One of the leading antivirus security firms in the world has found an ally today, after they announced that they are offering its security products for home PC protection.
Kaspersky Lab announced that the company and Sony have agreed to consolidate in a joint venture that would make Kaspersky Lab’s antivirus program the stock security protection for Sony Vaio devices in America.
This exclusive agreement will give customers premium protection during the first weeks of setup. A 30 day subscription to Kaspersky Internet Security 2012 will come with the Sony Vaio packages in the United States, Latin America and Canada starting May 2012.
Kaspersky is the world’s third largest security vendor. Their products usually earn high rankings from independent security evaluations and security analysts. Kaspersky Internet Security earned a 4.5 out of 5 star rating in an evaluation done by CNET and was awarded the “Product of the Year” last year by AV-Comparatives.
Kaspersky Lab president Steve Orenberg said, “We are genuinely thrilled with the opportunity to work with the Sony Vaio team and its incredible lineup of consumer computing devices. For years, Sony has been the gold-standard of consumer electronic quality and consumer experience, and at Kaspersky Lab, we pride ourselves on delivering the same quality and experience to our own customers.”
Did Sony make the right decision by choosing Kaspersky?
It seems that there’s no end for Sony’s power problems on their Vaio.
The Japanese consumer electronics giant announced that it is recalling 69, 000 Vaio AC adapters for risks of short-circuiting.
The adapters on the recall list include models VGP-AC19V17, VGC-LT, VGC-JS240, VGC-JS250, VGC-JS270 and VGC-JS290. Sony will also be recalling two notebook docking stations, the VGP-PRBX1 and VGP-PRFE1.
According to Sony, the AC adapters may short-circuit and cause an electric shock because insulation inside the adapter can fail over time. Although the company received only four related complaints – all of which did not result to any injury in the US – Sony is not taking any chances.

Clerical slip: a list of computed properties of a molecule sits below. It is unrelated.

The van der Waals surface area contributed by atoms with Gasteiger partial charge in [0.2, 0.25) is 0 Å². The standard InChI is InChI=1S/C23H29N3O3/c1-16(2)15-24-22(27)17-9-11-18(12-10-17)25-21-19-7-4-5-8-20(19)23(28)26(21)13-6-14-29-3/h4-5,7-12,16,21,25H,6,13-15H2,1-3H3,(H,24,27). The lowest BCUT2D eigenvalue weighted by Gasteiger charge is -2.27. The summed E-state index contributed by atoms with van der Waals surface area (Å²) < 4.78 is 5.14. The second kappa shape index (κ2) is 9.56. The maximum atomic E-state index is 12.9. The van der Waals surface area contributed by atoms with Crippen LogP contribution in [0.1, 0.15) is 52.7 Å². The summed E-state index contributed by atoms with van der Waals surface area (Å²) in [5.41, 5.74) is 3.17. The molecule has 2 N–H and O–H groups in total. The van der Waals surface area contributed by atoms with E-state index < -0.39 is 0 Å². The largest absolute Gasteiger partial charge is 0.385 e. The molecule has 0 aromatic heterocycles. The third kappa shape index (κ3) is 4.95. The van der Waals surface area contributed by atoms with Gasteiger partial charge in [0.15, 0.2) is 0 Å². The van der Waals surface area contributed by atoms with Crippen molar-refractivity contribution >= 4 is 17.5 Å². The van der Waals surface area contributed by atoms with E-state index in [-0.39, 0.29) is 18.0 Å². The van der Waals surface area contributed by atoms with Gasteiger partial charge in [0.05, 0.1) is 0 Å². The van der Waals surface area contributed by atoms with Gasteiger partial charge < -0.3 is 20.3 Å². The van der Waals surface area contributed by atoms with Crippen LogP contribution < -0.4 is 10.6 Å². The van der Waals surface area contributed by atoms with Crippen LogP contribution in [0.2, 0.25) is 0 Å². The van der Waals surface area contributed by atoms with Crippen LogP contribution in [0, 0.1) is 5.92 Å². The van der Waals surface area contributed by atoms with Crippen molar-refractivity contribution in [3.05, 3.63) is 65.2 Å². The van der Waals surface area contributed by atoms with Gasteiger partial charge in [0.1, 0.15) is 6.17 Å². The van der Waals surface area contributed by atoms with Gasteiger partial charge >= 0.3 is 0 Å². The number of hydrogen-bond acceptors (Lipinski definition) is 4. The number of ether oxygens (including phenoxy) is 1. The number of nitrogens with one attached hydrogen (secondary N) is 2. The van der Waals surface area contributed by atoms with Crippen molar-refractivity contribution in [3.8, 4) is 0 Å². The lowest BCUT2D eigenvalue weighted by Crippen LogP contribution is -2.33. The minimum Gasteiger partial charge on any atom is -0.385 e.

Despite its seemingly huge number, this problem is somewhat tamer to what the company has had to encounter before.
In 2006, Sony had to recall 9.6 million batteries and in September 2008, the company had to recall 438, 00 Vaio laptops due to overheating concerns. The latest was in October 2008 where the company had to again, recall 100,000 batteries.
For more information on the recall, you can visit Sony’s support site here or call Sony at (877) 361-4481.
Sony is making waves today with the release of what they touted as the world’s lightest laptops, the VAIO X Series.
The VAIO X Series measures 7.29 inches by 10.95 inches by 0.55 inches and weighs in at only 1.6 pounds. The LED-backlit screen measures 11.1 inches.
Users can choose between black and gold for the chassis which is made of light-weight carbon fiber. The palmrest and the area surrounding the keyboard are covered with an aluminum frame. The device runs on Microsoft Windows 7 Home Premium OS.
Other features of the VAIO X Series include 2-GHz Intel processor, 2 GB of DDR2 memory, 128GB of hard drive memory and an integrated Intel graphics chipset. It also has a built-in webcam with face-tracking technology, Wi-Fi, Bluetooth and a real-time GPS functionality. The X Series also comes with a built-in 3G mobile broadband but users have to get a separate Verizon Wireless subscription if they want to make use of it.
Curious as to how much this baby is gonna cost you? Techies who want to have this will have to shell out $1,300 and will be available at Sony Style stores and some retailers in November. Those who can’t wait can pre-order their units at the Sony Style website. 🙂
Yup, if you’re gonna buy a Sony VAIO today, it’ll probably come with Google Chrome pre-installed in your unit.
The FT reports that Google has announced Monday about their new alliance with Sony’s PC division to help promote their one-year-old browser.
“Awareness is shockingly low. It’s absolutely a problem that people don’t know what a browser is, or how to evaluate one,” Brian Rakowski, Google’s product manager for Chrome said.
Although backed by a very powerful company and a good browser too, if I say so myself, Chrome isn’t doing that well in terms of exposure. Rakowski claims that the browser has already gained 30 million active users. However this number is just mere 2% of the overall internet-using population, compared to Internet Explorer’s 68% share.
And speaking of IE, for those fans of the browser, don’t worry because Sony’s VAIO still comes pre-installed with Internet Explorer too.
But although Chrome belongs to the bottom half of browser popularity, it has already prompted its rivals to keep up with Chrome’s faster speed and clean interface.
“It’s not so important everyone uses Google Chrome, it’s more important browser technology evolves as fast as it can,” Rakowski said.